Federal Trade Commission Act

The Federal Trade Commission Act was passed by the US Congress in 1914 and resulted in the creation of the Federal Trade Commission (FTC), a federal agency that was tasked with the duty of investigating businesses for evidence of unfair business practices such as unfair competition or deceptive practices.

Before the FTC Act

The FTC Act is known as an ‘antitrust’ form of legislation. In the 19th and early 20th century giant corporations referred to as ‘trusts’ controlled many of the natural and basic resources of the US, such as railroads and oil, coal and gas resource. These trusts had almost total power in their respective industries and, due to the absence of competition, were able to control the market and therefore the prices which were charged.

In 1890 Congress passed the Sherman Act. This legislation made it illegal for competitors to make agreements with each other that would limit competition. The US Supreme Court cases of Standard Oil v US and American Tobacco v US held that the Sherman Act also made it illegal for a business to be a monopoly if that company is not competing fairly. The justification for this was that the Act “limited the freedom of contract by some to protect the contractual freedom of others.”

The Sherman Act resulted in the breakup of many of these huge trust organisations. However, to bypass the law many of the resulting competing companies merged to create a single conglomerate with similar control to the disbanded trusts. For example, the American Tobacco Company was a merger of 250 separate companies. To stop this practice, the Clayton Act was passed in 1914. This Act provided that such mergers were illegal if the result was that the resultant company would stifle competition.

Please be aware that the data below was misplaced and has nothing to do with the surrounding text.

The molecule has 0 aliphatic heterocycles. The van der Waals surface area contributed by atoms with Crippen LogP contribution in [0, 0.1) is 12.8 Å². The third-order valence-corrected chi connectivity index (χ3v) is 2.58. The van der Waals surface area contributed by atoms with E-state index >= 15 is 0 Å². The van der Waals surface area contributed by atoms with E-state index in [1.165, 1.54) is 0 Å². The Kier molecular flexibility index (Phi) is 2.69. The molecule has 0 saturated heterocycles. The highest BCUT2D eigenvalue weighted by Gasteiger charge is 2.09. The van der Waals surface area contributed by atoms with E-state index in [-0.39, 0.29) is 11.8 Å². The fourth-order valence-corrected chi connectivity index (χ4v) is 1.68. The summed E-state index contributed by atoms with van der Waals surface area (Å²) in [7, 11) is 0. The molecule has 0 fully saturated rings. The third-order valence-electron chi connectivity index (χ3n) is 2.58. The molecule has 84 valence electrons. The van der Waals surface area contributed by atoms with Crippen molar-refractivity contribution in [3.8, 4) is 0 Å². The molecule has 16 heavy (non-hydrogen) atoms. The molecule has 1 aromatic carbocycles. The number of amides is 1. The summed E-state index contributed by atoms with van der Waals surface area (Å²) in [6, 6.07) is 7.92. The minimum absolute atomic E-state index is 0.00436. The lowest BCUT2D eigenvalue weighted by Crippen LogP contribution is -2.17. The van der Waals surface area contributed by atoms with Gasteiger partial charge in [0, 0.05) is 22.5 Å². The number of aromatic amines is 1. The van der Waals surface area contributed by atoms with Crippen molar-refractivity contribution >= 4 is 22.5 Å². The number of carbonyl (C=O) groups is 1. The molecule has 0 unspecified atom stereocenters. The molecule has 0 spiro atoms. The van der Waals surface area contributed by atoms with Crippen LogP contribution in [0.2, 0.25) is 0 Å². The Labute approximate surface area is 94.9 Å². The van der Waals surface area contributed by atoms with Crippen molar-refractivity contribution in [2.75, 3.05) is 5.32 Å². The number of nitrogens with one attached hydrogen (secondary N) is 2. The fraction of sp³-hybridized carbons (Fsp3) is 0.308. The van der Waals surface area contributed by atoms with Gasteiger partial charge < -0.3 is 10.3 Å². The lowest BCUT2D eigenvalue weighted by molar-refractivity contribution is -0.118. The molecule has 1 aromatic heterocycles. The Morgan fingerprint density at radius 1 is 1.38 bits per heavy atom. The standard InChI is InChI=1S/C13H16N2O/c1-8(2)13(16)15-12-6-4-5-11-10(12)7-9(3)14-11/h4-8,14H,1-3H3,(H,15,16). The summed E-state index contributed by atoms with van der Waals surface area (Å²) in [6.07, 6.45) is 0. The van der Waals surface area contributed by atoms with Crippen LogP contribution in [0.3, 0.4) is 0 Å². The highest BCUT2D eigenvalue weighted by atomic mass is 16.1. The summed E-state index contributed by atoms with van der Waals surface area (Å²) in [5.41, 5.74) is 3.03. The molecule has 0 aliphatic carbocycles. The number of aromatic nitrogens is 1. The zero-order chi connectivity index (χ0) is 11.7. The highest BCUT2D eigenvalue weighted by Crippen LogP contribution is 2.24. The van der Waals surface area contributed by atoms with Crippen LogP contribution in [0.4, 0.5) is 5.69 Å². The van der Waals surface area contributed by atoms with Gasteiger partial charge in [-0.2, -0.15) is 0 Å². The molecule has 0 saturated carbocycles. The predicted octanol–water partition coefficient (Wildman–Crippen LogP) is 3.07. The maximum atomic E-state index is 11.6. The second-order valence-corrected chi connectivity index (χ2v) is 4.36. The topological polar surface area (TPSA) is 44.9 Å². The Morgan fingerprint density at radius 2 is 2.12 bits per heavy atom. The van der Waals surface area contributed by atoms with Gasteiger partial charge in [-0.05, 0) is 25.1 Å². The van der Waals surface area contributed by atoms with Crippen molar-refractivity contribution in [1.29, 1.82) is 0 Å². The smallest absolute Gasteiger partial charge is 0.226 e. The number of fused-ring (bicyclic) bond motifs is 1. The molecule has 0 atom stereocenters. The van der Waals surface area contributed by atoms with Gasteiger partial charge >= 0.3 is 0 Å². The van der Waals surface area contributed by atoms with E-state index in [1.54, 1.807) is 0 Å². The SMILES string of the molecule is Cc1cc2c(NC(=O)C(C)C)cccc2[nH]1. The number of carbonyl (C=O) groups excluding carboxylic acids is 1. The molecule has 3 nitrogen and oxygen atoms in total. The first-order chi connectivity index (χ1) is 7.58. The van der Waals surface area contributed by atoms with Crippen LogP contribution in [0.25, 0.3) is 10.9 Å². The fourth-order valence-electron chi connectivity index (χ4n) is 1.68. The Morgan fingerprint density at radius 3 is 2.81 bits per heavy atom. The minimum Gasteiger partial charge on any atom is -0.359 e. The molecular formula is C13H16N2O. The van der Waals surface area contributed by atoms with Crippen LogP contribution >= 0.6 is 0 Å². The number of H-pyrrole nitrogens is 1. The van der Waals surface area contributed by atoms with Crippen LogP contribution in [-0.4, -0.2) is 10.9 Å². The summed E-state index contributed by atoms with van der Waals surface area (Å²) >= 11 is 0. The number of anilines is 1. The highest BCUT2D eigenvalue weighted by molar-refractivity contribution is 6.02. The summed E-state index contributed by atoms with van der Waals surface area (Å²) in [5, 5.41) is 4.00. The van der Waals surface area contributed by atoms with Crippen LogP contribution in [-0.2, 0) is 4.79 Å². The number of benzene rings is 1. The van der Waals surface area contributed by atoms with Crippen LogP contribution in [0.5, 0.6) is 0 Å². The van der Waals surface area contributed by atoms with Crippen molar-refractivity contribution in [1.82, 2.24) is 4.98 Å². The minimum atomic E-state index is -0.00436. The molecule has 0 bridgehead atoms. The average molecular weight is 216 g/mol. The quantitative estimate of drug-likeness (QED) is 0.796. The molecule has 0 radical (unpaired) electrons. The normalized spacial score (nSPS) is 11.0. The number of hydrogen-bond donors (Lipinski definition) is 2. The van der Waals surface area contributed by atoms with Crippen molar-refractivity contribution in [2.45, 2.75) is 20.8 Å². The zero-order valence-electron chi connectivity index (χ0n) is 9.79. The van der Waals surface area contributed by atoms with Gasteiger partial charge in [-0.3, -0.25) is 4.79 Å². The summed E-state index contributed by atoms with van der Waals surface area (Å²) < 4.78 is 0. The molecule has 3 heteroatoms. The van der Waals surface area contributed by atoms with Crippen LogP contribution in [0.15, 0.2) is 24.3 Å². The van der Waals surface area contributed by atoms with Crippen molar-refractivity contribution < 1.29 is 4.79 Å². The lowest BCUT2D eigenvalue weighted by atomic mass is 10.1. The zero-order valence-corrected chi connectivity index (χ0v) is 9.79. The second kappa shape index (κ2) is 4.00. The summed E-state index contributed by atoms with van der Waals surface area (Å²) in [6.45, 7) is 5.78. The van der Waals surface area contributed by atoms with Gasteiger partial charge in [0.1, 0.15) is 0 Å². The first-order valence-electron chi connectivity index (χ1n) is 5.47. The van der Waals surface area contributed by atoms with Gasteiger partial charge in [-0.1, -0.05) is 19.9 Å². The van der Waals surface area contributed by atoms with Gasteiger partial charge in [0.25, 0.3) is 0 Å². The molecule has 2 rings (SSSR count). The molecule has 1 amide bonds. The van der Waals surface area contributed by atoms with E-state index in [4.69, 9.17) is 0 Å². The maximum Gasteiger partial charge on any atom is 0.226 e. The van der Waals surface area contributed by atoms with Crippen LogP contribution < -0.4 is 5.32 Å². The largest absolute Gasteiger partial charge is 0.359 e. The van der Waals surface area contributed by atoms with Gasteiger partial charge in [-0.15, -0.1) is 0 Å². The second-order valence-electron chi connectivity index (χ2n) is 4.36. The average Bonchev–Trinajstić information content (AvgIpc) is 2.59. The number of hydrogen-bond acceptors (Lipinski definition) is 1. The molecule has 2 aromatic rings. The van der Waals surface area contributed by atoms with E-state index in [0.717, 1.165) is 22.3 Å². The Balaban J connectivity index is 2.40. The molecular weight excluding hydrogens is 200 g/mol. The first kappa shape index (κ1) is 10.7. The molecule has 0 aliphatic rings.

Federal Trade Commission Act

Under the Act, the FTC was created to have five members. These members are appointed by the US President for seven-year terms.

Section 5 of the FTC

The most important section of the legislation in relation to enforcement is Section 5, which in 1914 stated that it proscribes unfair competition, and authorises the FTC to issue order prohibiting ‘unfair methods of competition.’ In 1938, the Wheeler-Lea Act expanded the authority of the FTC under Section 5 to include ‘unfair or deceptive acts or practices.’ Under Section 8 of the Act, the FTC Board has the authority to take appropriate action when unfair or deceptive acts or practices are discovered.

An act or practice is deemed to be unfair in the following circumstances:

-          The act or practice must cause or be likely to cause substantial injury to consumers;

-          The consumers must not reasonably be able to avoid the injury;

-          The injury must not be outweighed by other benefits to consumers or to corporate competition;

-          Public policy must be considered.

Whether a particular act or practice is considered to be unfair or deceptive will depend on the FTC’s analysis of the facts and circumstances of the case. Complaints received by the FTC may initially suggest that the violations were isolated incidents. However, investigations that consider that complaints, when considered in the context of additional information, including other violations or complaints, may raise concerns about unfair or deceptive acts or practices.


The FTC has expanded from the initial tasks set out by the Federal Trade Commission Act. For example, the FTC is also tasked with enforcing the provisions of the Children’s Online Privacy Protection Act 1998. However, much of the 1914 provisions have remained intact. The Commission is still authorised to issue orders in order prohibit unfair methods of competition. Also, the agency continues to combine formal investigation and prosecution powers with the informal authority to educate and work with companies in order to facilitate compliance with the law. The 1914 Act contained the foresight to ensure that the agency could adapt to changing conditions and shape its broad mandate to the needs of those times.

CIPP Exam Preparation

In preparation for the Certified Information Privacy Professional/United States (CIPP/US) exam,  a privacy professional should be comfortable with topics related to this post, including:

  • Federal Trade Commission Act (II.A.a.)

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